I got a flyer in the mail for the "WoodWorks" show in Ontario, Calif.
Are these shows like the Woodworking Shows with exhibitors selling
tools, etc? The Woodworks show has lectures that cost $40, whereas
the Woodworking shows had free lectures.
Here's the URL for the Ontario show: http://woodworksevents.com/home_ca.shtml
Mike Iglesias Email: email@example.com
University of California, Irvine phone: 949-824-6926
I think the charges are to keep out those that aren't really interested,
just don't have anything better to do. I know if I was a vendor, I'd want
something to keep out those that really aren't interested.
On Thu, 08 Jan 2004 21:41:16 GMT, Dave wrote:
The WoodWorks shows are sponsored by Popular Woodworking. I think the
Woodworking Shows are sponsored by Taunton (Fine Woodworking), though I
don't know if either set of shows is owned by the publisher or just
sponsored. WoodWorks has a heavy dose of turning, and some of the vendors
are different. You can get fairly high end Japanese Chisels at the
WoodWorks shows, but Lie Nielson wasn't at the last one. There was an old
tool dealer that also sold LN planes, but his stock on hand was limited.
JapaneseTools.com, in addition to the chisels, has the Shapton Waterstones.
Also, the seminar selection and speakers are different. Michael Dresdner is
one of the speakers. Needless to say, his seminars are on finishing.
That would be Frank Klausz. He is suberb.
He, Garrett Hack, Ernie Conover, Mario Rodriguez and Strotehr Purdy are coming
to our club show April 17th and 18th, Hofstra Universsity on Long Island.
www.liwoodworkers.org. The seminars are free.
Frank's ability with dovetails, and all facets of woodworking is amazing.
firstname.lastname@example.org (Mike Iglesias) wrote in message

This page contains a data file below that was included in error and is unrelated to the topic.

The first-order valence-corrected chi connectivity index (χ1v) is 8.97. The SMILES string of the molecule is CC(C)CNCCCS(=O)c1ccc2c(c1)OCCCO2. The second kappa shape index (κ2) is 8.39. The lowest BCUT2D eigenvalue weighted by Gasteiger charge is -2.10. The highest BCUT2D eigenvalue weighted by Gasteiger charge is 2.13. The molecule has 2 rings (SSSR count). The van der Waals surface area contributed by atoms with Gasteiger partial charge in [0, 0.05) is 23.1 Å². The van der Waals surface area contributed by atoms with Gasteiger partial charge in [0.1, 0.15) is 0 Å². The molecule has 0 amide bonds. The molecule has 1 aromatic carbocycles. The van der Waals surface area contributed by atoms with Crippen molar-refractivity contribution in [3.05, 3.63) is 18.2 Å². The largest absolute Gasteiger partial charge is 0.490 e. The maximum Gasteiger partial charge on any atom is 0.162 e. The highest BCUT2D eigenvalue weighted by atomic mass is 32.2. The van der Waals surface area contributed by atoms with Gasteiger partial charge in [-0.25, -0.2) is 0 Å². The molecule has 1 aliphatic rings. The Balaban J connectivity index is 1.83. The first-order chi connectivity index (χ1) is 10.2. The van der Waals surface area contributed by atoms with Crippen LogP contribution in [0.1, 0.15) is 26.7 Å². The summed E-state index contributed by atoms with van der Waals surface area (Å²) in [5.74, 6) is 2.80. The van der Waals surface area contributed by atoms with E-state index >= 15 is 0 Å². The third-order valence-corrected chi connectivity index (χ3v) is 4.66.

Guess what a free lecture is worth? NOT MUCH>>>>The Woodworks shows
are a real change of pace. They do have many free demos and lectures
and also paid ones as well. You can visit with the great ones right
on the show floor.
Hope to see you at the show....
Mike from American Sycamore
I hope you don't really believe that. Most of the best advice I've gotten
about woodworking has been free. This site is just one example of a way to
learn without significant cost. I've also gleaned a great deal of useful
information from people such as Graham Blackburn and Kelly Mehler, as well
as the very nice people at the Lie Nielson booth, just to name a few. I
have also attended some paid lectures. Some were good, others less so.
Will I still do the paid lectures? Sure. Usually, you get more depth, if
only because they have more time. In fact, I'm going to do the three
lecture package at the Ontario show. I'll be at "Maximize Your Router",
"Furniture Joinery & Construction", and one other. I haven't made up my
mind between "Chip Carving Basics" and "Advanced Woodfinishing". They are,
of course, at approximately the same time.
Of course, one key to learning from the free lectures is to seek gems
amongst the coal. To do so, you must listen without prejudgement. I am NOT
a stain and poly type of guy, but that does not mean that I didn't get some
useful information at the free lecture given by Jerry Terhark, several years
back, at The Woodworking Shows event in Denver, Colorado. For instance, if
you are going to use water based finishes, you should avoid those tack rags
you can get at the borg. They all contain oil based products (IIRC, tung or
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